Many systems in nature consist of a large number of relatively simple units that interact only locally, and without a central control, yet the system as a whole can perform sophisticated global information processing, or produce intricate globally coordinated behaviors. A well-known example of this is quorum sensing in microbial communities, where the basic units are bacteria.

Quorum sensing is the ability of bacteria (or other single-celled organisms) to determine population densities in order to coordinate the gene expression, biofilm formation, or other activities of the entire community. However, none of the individual bacteria has the ability to communicate directly with the entire colony. Each bacterium can only communicate and interact locally, through the exchange of chemical signals with its direct neighbors, and there is no central control in the system. Yet the community as a whole manages to assess (changes in) overall population densities and respond in a globally coordinated manner. The ability for quorum sensing has also been observed in communities of multicellular organisms such as plants and social insects.

Such global information processing or globally coordinated behavior, arising out of just local interactions without a central control, is generally referred to as emergent computation. Other examples of emergent computation in biological systems are sensory input classification through synchronized oscillations in the brain (where the basic units are neurons), synchronous flashing in firefly colonies (where the basic units are individual flies), and the aggregation of single-celled Dictyostelium discoideum amoeba into one multicellular body (where the basic units are the individual amoeba).

The life cycle of Dictyostelium. Upon starvation, a free-living amoeba starts to aggregate into a single multicellular body that produces spores which turn into individual amoeba again.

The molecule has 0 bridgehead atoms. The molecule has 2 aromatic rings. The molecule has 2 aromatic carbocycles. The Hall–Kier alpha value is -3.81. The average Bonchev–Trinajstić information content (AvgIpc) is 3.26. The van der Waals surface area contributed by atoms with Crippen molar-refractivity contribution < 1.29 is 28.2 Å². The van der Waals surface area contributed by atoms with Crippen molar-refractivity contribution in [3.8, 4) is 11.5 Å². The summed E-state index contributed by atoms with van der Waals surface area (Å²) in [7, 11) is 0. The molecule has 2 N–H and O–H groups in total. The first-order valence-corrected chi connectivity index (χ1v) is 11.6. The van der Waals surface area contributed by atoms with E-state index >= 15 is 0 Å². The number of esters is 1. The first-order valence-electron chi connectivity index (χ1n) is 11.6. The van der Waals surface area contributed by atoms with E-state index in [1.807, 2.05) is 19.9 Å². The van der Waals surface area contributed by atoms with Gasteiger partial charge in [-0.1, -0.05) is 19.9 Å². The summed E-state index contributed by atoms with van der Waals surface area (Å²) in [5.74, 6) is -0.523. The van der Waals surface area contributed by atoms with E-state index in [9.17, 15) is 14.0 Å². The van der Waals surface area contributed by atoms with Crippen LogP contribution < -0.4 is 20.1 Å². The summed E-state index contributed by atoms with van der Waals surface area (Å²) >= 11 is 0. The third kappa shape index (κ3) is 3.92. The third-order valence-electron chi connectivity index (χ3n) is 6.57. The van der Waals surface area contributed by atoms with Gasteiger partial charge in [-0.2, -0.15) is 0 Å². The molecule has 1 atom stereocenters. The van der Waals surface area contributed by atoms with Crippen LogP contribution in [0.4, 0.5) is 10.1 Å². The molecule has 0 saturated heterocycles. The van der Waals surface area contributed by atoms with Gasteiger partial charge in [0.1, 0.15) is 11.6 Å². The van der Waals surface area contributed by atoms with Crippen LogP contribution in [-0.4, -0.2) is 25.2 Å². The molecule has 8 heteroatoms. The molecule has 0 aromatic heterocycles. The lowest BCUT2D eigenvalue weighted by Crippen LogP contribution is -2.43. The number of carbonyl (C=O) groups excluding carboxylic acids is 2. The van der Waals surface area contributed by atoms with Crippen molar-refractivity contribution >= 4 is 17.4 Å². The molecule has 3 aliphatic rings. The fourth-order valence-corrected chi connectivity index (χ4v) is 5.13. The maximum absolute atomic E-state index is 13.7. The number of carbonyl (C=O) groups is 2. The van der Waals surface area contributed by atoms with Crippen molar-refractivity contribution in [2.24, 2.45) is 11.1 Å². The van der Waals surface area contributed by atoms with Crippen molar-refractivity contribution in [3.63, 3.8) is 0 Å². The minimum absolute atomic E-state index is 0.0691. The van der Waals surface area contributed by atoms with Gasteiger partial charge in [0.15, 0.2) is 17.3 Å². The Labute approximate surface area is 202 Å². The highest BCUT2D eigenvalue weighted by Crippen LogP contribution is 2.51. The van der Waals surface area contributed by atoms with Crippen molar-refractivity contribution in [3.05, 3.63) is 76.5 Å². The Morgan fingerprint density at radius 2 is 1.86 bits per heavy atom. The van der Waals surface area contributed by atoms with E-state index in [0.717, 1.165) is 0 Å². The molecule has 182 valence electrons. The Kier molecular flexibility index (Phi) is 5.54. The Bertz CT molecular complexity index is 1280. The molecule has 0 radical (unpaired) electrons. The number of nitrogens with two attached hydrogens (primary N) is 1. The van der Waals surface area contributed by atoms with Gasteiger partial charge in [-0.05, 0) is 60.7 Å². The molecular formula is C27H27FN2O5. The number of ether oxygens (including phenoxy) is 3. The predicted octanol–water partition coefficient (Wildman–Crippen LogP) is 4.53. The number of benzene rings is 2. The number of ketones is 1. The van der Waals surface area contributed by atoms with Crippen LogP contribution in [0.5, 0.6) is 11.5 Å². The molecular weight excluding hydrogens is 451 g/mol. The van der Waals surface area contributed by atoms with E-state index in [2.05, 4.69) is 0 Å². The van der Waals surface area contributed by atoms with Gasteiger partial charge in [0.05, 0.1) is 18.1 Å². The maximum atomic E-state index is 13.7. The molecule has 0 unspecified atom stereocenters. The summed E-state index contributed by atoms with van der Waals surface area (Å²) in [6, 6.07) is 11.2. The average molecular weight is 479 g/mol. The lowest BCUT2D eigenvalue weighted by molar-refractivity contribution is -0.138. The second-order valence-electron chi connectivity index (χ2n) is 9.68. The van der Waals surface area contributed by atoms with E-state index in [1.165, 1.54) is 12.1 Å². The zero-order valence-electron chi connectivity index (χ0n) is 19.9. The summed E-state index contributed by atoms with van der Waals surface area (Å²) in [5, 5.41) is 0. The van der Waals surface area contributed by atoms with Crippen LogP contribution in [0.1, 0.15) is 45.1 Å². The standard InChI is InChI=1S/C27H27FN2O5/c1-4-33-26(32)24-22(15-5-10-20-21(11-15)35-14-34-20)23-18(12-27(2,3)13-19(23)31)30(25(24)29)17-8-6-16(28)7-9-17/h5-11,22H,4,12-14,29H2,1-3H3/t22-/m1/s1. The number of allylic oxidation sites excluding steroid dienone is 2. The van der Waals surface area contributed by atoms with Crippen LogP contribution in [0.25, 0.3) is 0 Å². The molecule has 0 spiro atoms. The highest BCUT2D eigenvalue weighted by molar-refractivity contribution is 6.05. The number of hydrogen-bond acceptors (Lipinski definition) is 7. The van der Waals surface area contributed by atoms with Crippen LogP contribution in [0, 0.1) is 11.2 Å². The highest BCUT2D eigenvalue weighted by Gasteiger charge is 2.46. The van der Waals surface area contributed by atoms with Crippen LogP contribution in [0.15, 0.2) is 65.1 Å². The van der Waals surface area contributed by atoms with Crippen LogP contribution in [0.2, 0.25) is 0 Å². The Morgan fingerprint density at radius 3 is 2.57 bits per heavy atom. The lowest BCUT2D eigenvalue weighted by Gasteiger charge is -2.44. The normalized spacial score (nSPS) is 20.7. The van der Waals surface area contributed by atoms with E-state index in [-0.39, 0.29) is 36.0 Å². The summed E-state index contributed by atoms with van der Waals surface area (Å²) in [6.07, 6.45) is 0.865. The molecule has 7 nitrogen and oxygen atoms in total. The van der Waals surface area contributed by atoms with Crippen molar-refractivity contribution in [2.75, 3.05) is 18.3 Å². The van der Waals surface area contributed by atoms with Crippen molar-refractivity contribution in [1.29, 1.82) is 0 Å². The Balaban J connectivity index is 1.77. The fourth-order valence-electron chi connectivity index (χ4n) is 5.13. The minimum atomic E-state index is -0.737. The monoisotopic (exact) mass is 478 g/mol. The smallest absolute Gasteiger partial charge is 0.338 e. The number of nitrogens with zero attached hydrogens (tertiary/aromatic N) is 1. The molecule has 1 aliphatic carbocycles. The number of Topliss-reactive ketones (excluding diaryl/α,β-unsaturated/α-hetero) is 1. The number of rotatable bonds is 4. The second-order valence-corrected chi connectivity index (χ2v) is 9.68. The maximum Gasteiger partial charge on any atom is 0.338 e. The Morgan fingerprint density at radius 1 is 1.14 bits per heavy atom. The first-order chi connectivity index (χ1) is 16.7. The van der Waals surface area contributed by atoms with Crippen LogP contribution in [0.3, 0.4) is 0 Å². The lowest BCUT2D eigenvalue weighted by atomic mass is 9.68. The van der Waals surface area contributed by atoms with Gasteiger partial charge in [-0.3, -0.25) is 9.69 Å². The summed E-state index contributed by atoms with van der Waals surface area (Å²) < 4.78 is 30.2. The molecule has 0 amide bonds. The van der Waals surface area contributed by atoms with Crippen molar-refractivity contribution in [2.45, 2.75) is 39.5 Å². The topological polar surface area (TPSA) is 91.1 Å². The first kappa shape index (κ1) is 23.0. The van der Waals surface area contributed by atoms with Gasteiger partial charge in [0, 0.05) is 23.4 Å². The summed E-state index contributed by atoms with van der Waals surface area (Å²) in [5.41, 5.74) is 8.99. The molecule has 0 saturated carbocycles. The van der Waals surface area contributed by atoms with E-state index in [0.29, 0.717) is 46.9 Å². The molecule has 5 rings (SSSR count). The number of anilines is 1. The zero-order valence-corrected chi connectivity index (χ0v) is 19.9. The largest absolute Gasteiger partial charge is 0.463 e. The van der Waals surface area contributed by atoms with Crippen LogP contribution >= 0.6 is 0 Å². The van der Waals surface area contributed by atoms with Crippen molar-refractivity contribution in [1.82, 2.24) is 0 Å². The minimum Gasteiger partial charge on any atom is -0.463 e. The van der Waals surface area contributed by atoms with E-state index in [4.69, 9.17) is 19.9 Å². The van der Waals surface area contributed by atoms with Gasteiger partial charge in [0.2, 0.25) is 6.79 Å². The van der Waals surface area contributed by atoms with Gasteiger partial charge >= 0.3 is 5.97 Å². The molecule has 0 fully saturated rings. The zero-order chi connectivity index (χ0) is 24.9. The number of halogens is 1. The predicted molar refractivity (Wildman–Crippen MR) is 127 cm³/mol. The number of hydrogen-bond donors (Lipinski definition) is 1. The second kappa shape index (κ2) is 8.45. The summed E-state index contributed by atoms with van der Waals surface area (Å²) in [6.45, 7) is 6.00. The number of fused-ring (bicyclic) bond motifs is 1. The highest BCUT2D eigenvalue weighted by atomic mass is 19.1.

It is still not fully understood, though, how such emergent computation is achieved, or how this ability has evolved over time in biological systems. However, computer models of decentralized systems with only local interactions can help in providing some deeper insight into these questions. In particular, a simple class of models known as cellular automata has been studied extensively in this context.

Cellular Automata

In its simplest form, a cellular automaton (CA) consists of a linear array of “cells”, each of which can be in one of two states, say zero or one. At discrete time steps (or iterations), all cells simultaneously update their state according to a fixed update rule, which depends on their current local neighborhood configuration consisting of a cell itself together with its left neighbor and right neighbor. This update rule simply states for each possible local neighborhood configuration what the new state of the center cell will be. Given two possible states and a three-cell neighborhood, there are thus 2x2x2=23=8 possible neighborhood configurations. An example of such an update rule is given in the table below, with the eight possible local neighborhood configurations given in the top row, and the corresponding new cell states in the bottom row.

neighborhood:   000 001 010 011 100 101 110 111
new state: 0 1 0 0 1 0 0 0

This simplest form of a CA is known as an elementary cellular automaton (ECA), and the particular update rule shown in the table above is known as ECA 18. However, note that the bottom row (new cell states) could have had any assignment of zeros and ones, giving rise to 28=256 possible ECA update rules. Depending on which particular rule is used, the system as a whole (the entire array of cells iterated over time) can show very different types of dynamical behaviors, from a fixed point or simple periodic, to very complex or even (seemingly) random behavior.

To illustrate this, the figure below shows the dynamical behavior of four different ECAs in so-called space-time diagrams, with white representing the state zero and black representing the state one. In these diagrams, space is horizontal (100 cells wide) and time is vertical (100 iterations down). The top row in each diagram is the initial configuration (IC), which was generated at random. Each next row in a space-time diagram is the CA configuration after applying the respective update rule to all cells simultaneously. Note also that periodic boundary conditions are used, i.e., the array of cells is considered to be circular so that the left-most cell and the right-most cell are each others’ neighbors.

Examples of different kinds of CA dynamics. Each image shows a so-called space-time diagram generated with a different (elementary) CA update rule. These four different update rules generate very different kinds of dynamics, ranging from simple fixed point (top-left) or periodic (top-right) behavior to highly complex (bottom-left) or even chaotic (bottom-right) dynamics.